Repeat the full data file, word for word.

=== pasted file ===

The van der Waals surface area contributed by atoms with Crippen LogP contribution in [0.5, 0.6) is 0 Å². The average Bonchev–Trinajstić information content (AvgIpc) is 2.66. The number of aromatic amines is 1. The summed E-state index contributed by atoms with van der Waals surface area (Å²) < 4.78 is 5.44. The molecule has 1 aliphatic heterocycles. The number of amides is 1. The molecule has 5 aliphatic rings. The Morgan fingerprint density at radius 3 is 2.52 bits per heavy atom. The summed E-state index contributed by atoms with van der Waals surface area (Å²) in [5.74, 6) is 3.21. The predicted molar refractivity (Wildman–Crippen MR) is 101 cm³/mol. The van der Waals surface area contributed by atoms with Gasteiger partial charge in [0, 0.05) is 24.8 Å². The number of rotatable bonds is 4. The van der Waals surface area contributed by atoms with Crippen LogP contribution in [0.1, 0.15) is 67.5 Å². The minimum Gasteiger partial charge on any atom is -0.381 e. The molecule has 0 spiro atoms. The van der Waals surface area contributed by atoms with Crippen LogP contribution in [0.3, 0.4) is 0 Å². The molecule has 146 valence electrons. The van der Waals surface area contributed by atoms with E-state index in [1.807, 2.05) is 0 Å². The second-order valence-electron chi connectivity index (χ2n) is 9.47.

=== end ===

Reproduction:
The van der Waals surface area contributed by atoms with Crippen LogP contribution in [0.5, 0.6) is 0 Å². The average Bonchev–Trinajstić information content (AvgIpc) is 2.66. The number of aromatic amines is 1. The summed E-state index contributed by atoms with van der Waals surface area (Å²) < 4.78 is 5.44. The molecule has 1 aliphatic heterocycles. The number of amides is 1. The molecule has 5 aliphatic rings. The Morgan fingerprint density at radius 3 is 2.52 bits per heavy atom. The summed E-state index contributed by atoms with van der Waals surface area (Å²) in [5.74, 6) is 3.21. The predicted molar refractivity (Wildman–Crippen MR) is 101 cm³/mol. The van der Waals surface area contributed by atoms with Gasteiger partial charge in [0, 0.05) is 24.8 Å². The number of rotatable bonds is 4. The van der Waals surface area contributed by atoms with Crippen LogP contribution in [0.1, 0.15) is 67.5 Å². The minimum Gasteiger partial charge on any atom is -0.381 e. The molecule has 0 spiro atoms. The van der Waals surface area contributed by atoms with Crippen LogP contribution in [0.3, 0.4) is 0 Å². The molecule has 146 valence electrons. The van der Waals surface area contributed by atoms with E-state index in [1.807, 2.05) is 0 Å². The second-order valence-electron chi connectivity index (χ2n) is 9.47.